Volvo Trucks North America: Volvo Trucks to Commercialize Renewable Fuel Technology for Heavy Trucks
Volvo Trucks became the first North American manufacturer to announce plans to utilize a new, clean-burning alternative fuel to power its heavy-duty trucks. Dimethyl ether (DME) is a non-toxic, non-carcinogenic fuel that can be made from a variety of domestic, sustainable feedstocks and is currently used as a propellant in many household and cosmetic products. The announcement was made at the California State Capitol.
Volvo invested in the DME technology for the North American market because of the numerous benefits DME offers as an alternative to diesel fuel. DME mirrors the exceptional performance qualities and energy efficiency of diesel while also delivering a number of excellent environmental properties – including the fact that it produces no soot. The company plans to commercialize DME-powered vehicles in 2015.
DME can be made from a variety of organic sources, including biogas from food and animal waste, wastewater treatment facilities and landfills. When produced from biomass or biogas, DME can reduce CO2 by up to 95 percent compared to diesel.
DME can also be produced from North America's abundant supply of natural gas, and therefore has the potential to significantly reduce energy dependency. Converting natural gas to DME is an innovative way to address many of the distribution, storage and fueling challenges otherwise presented by natural gas as a heavy truck fuel.
"We are proud to be a leader in providing alternative transportation solutions to the market," said Goran Nyberg, president of Volvo Trucks North American Sales and Marketing. "It is clear that DME technology shows great potential for North America and allows Volvo to further its commitment to both our customers and the environment."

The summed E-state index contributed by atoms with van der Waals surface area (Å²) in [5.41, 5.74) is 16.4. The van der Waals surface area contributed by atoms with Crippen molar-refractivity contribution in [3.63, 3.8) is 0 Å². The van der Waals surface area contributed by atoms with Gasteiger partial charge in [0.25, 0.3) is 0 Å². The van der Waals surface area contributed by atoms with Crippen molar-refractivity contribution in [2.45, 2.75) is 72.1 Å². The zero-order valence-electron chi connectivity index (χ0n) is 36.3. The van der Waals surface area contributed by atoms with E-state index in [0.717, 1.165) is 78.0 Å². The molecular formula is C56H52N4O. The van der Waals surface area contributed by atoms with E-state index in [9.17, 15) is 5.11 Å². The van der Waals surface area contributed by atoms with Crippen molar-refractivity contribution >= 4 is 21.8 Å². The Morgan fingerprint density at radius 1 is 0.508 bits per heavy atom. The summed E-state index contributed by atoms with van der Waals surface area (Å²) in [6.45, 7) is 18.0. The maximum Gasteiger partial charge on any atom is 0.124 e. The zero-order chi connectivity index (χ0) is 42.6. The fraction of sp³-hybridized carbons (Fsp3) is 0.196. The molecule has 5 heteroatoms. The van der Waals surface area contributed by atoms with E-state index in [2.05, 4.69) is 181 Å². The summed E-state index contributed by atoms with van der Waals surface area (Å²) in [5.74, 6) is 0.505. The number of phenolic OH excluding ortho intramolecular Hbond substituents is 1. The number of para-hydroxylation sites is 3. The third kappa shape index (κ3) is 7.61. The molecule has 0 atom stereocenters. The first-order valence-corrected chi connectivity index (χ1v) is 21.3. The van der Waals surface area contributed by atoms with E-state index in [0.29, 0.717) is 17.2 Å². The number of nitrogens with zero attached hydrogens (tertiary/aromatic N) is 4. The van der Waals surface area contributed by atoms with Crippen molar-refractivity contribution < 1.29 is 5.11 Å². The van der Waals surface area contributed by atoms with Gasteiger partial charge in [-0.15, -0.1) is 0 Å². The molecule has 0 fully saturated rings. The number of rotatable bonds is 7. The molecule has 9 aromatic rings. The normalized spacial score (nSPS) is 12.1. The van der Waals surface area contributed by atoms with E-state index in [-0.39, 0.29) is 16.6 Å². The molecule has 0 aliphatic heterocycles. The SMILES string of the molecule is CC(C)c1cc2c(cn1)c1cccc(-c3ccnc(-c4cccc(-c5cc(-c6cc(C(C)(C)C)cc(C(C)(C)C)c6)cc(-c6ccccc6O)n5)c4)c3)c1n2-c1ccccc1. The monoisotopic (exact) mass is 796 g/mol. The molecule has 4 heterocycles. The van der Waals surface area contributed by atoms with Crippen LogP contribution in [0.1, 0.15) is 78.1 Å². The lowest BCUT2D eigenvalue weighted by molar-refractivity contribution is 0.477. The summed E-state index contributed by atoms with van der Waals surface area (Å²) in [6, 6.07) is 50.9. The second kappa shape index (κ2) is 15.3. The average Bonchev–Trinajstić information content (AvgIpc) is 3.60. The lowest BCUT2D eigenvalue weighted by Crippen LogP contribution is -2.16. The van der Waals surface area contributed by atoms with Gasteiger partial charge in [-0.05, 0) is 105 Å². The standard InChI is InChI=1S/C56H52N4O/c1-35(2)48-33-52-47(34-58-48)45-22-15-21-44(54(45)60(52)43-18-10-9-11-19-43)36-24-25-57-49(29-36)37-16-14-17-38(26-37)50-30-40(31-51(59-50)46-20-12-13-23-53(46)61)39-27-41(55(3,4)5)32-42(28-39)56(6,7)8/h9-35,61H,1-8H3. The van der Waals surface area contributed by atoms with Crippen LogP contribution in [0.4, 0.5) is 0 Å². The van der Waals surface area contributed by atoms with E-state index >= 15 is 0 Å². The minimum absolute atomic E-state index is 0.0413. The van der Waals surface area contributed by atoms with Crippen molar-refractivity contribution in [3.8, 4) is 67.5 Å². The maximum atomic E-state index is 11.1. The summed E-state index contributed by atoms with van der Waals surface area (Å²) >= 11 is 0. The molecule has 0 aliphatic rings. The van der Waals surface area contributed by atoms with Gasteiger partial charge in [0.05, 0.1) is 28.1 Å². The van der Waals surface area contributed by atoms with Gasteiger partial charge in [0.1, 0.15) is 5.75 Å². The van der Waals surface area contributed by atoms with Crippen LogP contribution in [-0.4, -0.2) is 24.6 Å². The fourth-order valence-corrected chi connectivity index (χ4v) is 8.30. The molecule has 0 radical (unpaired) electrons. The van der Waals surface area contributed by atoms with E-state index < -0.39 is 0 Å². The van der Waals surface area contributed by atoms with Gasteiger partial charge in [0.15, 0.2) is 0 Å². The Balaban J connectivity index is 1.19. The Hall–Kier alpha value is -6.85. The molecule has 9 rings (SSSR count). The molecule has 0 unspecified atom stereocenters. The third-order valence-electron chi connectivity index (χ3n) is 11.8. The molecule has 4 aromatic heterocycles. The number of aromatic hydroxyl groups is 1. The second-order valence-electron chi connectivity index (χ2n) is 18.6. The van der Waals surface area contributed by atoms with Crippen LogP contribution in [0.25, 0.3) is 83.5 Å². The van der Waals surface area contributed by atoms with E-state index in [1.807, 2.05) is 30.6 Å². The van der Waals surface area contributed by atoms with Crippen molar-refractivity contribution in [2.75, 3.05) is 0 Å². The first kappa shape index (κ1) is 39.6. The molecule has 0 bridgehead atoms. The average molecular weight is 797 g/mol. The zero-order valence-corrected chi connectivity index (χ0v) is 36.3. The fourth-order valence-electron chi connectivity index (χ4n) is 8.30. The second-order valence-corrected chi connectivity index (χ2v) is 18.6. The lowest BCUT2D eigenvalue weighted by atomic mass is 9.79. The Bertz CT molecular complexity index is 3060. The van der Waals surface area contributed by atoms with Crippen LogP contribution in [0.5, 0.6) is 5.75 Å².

The DME announcement is the latest example of Volvo's ongoing commitment to environmental responsibility and developing alternative fuel drivelines. In 1972, Volvo first established a formal position on the environment, and in 1985, Volvo made environmental care a core value.
In 2007, Volvo showcased in Brussels seven commercial vehicles powered by seven different CO2-neutral fuels, one of which was DME. The company demonstrated these vehicles in U.S. operation in 2008, in conjunction with the Washington International Renewable Energy Conference (WIREC).
Nyberg was joined at the California State Capitol by Cliff Rechtschaffen, senior energy and environmental advisor to California Gov. Jerry Brown, and by executives from Oberon Fuels, which has developed skid-mounted, small-scale production units that can convert various feedstocks into DME.
"It's exciting to have a global leader like Volvo Trucks partnering with California companies to develop innovative technology in the Golden State," said Kish Rajan, director of the Governor's Office of Business and Economic Development (GO-Biz). "The State of California continues to attract the most dynamic companies in the world and GO-Biz looks forward to helping Volvo and Oberon maximize the benefits of DME as a commercial transportation fuel."
Volvo's DME technology will be available in a Volvo D13 engine, the top-selling heavy-duty engine in the world. The DME-powered vehicles will join a line-up that already includes Volvo VNM and VNL models that can be specified to run on compressed or liquefied natural gas. The company will also introduce its own proprietary LNG compression-ignition engine – North America's first fully integrated natural gas solution – in Volvo VNL models next year.
"With the addition of DME-powered vehicles to our alternative fuel lineup, Volvo will offer the industry's most comprehensive approach to the developing North American alternative fuel market," Nyberg said.